The characters in the frame only approximately correspond to the gentlemen-actors whose amateur status Boz describes in "Private Theatres." Although he includes seven named parts from Richard the Third in the headnote, delineating what each amateur will receive for his performance, eight amateurs engage in phlegmatic conversations in the public house near the theatre after the performance. The tall, stout man who dominates the left-hand register is evidently the moldy-looking actor in a fancy neckerchief who has partially corked eyebrows and a rouged face, but Frost has omitted the "fancy neckerchief" entirely, and nobody in his picture has his arms akimbo in self-confident swagger. However, the crowed communicates the sense of Boz's off-duty thespians, and the setting of the clock at five past midnight suggests a post-performance gathering in the "little stage-struck neighborhood" (134) that young Dickens himself as an aspiring actor once frequented.

Since the licensing regulations in Great Britain did not apply to private theatres, such places were free to do Shakespeare, even if they did it badly. One can see in the original Cruikshank illustration the cramped area under stage that serves as the Green Room. Frost takes a very different approach, studying the actors as they meet after the performance at a local public house to discuss the evening's performance; but, again, they are assuming roles, not of characters from the popular drama, but of professional actors.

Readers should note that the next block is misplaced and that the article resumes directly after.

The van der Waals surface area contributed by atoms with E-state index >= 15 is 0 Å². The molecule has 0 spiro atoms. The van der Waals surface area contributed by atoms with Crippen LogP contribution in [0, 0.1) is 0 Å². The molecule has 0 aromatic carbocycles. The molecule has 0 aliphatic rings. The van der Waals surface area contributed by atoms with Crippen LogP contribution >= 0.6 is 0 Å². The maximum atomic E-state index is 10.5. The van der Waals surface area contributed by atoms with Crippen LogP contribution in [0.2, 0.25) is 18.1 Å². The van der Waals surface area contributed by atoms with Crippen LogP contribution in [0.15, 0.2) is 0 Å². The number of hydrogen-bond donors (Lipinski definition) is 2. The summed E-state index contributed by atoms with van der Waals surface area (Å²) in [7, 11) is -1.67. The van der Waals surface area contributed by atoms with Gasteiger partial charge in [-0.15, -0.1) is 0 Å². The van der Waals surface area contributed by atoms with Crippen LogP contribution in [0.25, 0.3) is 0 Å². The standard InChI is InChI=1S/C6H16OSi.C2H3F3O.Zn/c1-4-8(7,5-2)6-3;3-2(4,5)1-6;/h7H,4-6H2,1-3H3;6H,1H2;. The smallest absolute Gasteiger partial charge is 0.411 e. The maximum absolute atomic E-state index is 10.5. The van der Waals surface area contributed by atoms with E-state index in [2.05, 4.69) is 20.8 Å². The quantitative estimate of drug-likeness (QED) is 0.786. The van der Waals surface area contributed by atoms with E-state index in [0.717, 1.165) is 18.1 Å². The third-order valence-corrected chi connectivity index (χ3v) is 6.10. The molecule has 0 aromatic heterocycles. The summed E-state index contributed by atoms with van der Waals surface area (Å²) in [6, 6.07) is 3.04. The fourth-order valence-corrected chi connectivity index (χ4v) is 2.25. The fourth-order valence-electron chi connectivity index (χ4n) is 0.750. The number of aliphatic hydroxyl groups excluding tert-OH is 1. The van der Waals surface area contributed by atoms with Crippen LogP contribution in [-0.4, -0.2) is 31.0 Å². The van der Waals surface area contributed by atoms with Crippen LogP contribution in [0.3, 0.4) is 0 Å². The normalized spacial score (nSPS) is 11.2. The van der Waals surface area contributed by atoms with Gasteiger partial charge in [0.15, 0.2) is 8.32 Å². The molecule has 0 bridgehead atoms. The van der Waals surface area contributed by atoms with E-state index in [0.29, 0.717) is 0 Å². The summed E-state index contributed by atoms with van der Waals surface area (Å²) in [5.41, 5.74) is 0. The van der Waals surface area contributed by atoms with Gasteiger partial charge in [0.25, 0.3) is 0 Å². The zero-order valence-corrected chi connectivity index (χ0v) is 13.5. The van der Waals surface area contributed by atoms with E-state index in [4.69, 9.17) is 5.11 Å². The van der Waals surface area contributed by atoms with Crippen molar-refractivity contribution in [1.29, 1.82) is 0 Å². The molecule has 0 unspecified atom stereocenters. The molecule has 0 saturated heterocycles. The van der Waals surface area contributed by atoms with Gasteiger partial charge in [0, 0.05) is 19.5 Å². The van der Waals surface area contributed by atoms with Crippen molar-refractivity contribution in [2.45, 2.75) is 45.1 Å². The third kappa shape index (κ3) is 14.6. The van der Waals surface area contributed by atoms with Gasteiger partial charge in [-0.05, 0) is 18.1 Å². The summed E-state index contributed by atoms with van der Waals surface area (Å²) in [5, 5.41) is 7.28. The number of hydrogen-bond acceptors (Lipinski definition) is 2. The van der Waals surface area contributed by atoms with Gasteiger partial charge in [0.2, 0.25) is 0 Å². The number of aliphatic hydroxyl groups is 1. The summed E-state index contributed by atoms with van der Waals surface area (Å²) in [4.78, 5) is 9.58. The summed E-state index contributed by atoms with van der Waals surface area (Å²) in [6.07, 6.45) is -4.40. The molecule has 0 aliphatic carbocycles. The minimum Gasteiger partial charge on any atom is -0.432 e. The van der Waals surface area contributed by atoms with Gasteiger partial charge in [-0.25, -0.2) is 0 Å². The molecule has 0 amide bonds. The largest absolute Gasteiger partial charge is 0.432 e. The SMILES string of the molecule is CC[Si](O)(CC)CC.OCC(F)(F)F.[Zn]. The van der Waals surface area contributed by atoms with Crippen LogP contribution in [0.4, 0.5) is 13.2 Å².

Until 1875 theatres were the chief form of entertainment for Londoners of all social classes, and Dickens as a young man knew the theatres of The City (central London) extremely well, even agreeing (in the months prior to his bursting on the literary scene as "Boz") to an audition which he was fortuitously compelled to cancel because of a head cold. That was in March 1832, when the twenty-year-old law clerk, hoping to begin a career on the stage, had written to George Bartley, the manager of the Covent Garden Theatre.

As a young New Yorker, A. B. Frost would have been familiar with the limited theater scene there: the eighteenth-century playhouses at John Street and Nassau Street, and the far more commodious Park Theatre, which opened in 1798. Like Dickens, he would probably have visited the Bowery, but not the same Niblo's as impressario William Niblo's Garden Theatre that Dickens had visited in 1842 and which burned down seven years later. (Since it had been re-built on the same site, Frost patronized an entirely different Niblo's.) With sufficient "legitimate" playhouses (as well as countless saloon venues), New York City had little need of the amateur houses that London boasted in such numbers, so that the cultural as well as the theatrical context of this chapter in "Scenes" would have been very different for the two Household Edition illustrators, Frost and Barnard.

Related Material

Relevant Illustrations from the Chapman & Hall (1837-39) and Household Editions (1876)

Left: The original George Cruikshank illustration of an amateur production of Macbeth in Amateur Theatres. Right: Fred Barnard's realistic character study of an amateur comedian for the same sketch, His line is genteel comedy — his father's coal and potato. He does Alfred Highflier in the last piece, and very well he'll do it — at the price (vignette for the British Household Edition).


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Last modified 17 June 2019